Several people throughout the nation believe that if we legalized marijuana for medical purposes only, it would lead to an increase of marijuana use in the general population. However, the Institute of Medicine s 1999 report on medical marijuana stated, At this point there is no convincing data to support this concern. The existing data are consistent with the idea that this would not be a problem if the medical use of marijuana were as closely regulated as other medications with abuse potential. This question is beyond the issues normally considered for medical uses of drugs, and should not be a factor in evaluating the therapeutic potential of marijuana (Joy, Watson 038; Benson, 1999). In spite of the established medical value of marijuana, doctors are presently permitted to prescribe cocaine and morphine but not marijuana. Many other organizations that have endorsed the medical access to marijuana and have publicly supported the legalization of marijuana.
The notable organizations include the American Academy of Family Physicians; American Bar Association; The American Cancer Society; Federation of American Scientists; American Public Health Association; National Association of Attorneys General; Consumer Reports Magazine; Boston Globe; Chicago Tribune; New York Times; and USA Today (Wright 038; Lewin November 1999). A statement urging the U. S. Department of Health and Human Services to modify its guidelines against using marijuana for medical uses was signed by actors Susan Sarandon, Richard Pryor, Woody Harrelson, comedian Bill Maher, author Tim Robbins, and musicians Hootie 038; The Blowfish. Other signatories included scientist Stephen Jay Gould, Ph.
D. and former Surgeon General Joycelyn Elders (MPP, December 3, 1999). A similar statement was also signed by 35 members of Congress. The Society of Neurosciences also pronounced that, substances similar to or derived from marijuana, could benefit the more than 97 million Americans who experience some form of pain each year (Armentano, 1999). Public persuasion by many have helped thirteen states to have laws on the books to permit medical marijuana distribution through research programs.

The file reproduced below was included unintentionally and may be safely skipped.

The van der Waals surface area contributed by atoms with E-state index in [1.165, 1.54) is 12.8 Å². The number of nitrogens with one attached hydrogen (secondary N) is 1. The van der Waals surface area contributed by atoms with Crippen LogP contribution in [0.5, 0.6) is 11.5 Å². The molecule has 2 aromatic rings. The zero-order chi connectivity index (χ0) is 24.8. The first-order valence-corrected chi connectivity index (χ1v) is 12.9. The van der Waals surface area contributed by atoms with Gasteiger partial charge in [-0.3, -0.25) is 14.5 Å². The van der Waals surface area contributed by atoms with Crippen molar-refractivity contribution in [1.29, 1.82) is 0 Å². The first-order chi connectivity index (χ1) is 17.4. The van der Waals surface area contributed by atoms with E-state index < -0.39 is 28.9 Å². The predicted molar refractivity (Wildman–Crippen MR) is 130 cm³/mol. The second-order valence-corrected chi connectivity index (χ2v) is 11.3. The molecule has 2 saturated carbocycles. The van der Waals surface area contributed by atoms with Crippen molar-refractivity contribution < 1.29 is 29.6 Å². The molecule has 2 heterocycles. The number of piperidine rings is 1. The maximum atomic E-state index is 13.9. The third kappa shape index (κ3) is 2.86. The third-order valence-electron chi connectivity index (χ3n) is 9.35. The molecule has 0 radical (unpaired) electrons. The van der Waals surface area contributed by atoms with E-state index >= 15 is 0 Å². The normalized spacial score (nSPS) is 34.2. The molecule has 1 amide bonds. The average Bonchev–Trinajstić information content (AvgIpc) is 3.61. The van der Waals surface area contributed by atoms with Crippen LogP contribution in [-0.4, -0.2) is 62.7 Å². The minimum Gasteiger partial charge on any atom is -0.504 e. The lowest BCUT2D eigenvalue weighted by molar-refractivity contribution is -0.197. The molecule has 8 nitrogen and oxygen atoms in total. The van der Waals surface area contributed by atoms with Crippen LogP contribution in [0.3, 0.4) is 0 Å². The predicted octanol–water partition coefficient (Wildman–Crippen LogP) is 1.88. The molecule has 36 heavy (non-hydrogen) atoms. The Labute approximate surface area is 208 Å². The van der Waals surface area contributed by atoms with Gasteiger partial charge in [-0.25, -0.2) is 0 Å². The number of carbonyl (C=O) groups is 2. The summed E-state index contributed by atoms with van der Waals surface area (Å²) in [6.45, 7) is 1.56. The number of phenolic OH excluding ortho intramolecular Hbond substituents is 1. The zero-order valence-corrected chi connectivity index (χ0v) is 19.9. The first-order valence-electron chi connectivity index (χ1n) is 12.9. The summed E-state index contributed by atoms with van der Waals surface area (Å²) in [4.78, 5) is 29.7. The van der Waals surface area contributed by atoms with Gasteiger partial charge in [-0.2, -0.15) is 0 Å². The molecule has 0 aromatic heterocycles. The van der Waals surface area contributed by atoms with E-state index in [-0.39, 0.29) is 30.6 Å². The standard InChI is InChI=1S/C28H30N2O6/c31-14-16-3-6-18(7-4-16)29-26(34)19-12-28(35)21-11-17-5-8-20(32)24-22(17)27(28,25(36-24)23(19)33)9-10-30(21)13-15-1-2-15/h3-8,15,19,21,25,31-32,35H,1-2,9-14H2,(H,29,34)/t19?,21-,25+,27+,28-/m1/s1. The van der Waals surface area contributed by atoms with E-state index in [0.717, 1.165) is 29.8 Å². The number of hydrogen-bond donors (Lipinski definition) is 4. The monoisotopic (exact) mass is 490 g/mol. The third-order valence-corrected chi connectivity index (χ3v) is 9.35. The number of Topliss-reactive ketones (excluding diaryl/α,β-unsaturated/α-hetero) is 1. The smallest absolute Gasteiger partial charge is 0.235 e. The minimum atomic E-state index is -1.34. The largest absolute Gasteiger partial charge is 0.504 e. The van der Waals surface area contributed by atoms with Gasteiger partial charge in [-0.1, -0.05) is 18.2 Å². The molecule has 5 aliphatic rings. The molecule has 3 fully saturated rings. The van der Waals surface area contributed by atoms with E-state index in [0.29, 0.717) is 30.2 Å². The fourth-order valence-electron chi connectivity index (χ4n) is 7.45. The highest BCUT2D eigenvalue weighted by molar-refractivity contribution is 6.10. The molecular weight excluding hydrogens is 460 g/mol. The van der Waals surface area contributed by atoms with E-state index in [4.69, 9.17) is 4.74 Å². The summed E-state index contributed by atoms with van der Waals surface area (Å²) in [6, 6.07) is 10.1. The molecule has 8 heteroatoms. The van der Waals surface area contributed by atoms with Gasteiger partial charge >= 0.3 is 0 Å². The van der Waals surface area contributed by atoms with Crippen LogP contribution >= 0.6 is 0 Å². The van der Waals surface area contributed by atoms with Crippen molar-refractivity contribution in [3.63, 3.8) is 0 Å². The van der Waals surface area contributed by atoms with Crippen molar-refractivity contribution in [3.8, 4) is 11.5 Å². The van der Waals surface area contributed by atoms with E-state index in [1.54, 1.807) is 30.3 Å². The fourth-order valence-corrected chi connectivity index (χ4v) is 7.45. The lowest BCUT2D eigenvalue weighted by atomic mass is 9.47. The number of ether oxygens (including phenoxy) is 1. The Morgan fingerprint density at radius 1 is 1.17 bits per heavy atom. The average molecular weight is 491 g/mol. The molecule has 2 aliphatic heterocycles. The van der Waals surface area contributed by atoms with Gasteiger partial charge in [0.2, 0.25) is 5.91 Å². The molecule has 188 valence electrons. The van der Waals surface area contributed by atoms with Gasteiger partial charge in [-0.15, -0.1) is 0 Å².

The thirteen states include the following: Alabama, Georgia, Illinois, Massachusetts, Minnesota, New Jersey, New Mexico, New York, Rhode Island, South Carolina, Texas, Washington, and West Virginia. However, none of these state laws, which were passed in the late 1970 s and early 1980 s, are currently in operation, simply because the difficulty of obtaining marijuana from the federal government (MPP, December 17, 1999). Due to the complications of getting access to the government s marijuana, only seven state public health departments ever managed to get their programs up and running (MPP, December 3, 1999). The Vice President, Al Gore, told reporters on December 14, 1999 that his sister received medical marijuana through the Tennessee program while she was undergoing cancer chemotherapy in 1984. It came in a prescription container with a label on it, he said, adding that, it has not been unknown for some patients undergoing chemotherapy to be prescribed, in the past, marijuana as a means of dealing with the side effects of chemotherapy (MPP, December 17, 1999). Since his sister received the marijuana treatment, the Tennessee law was repealed in 1992.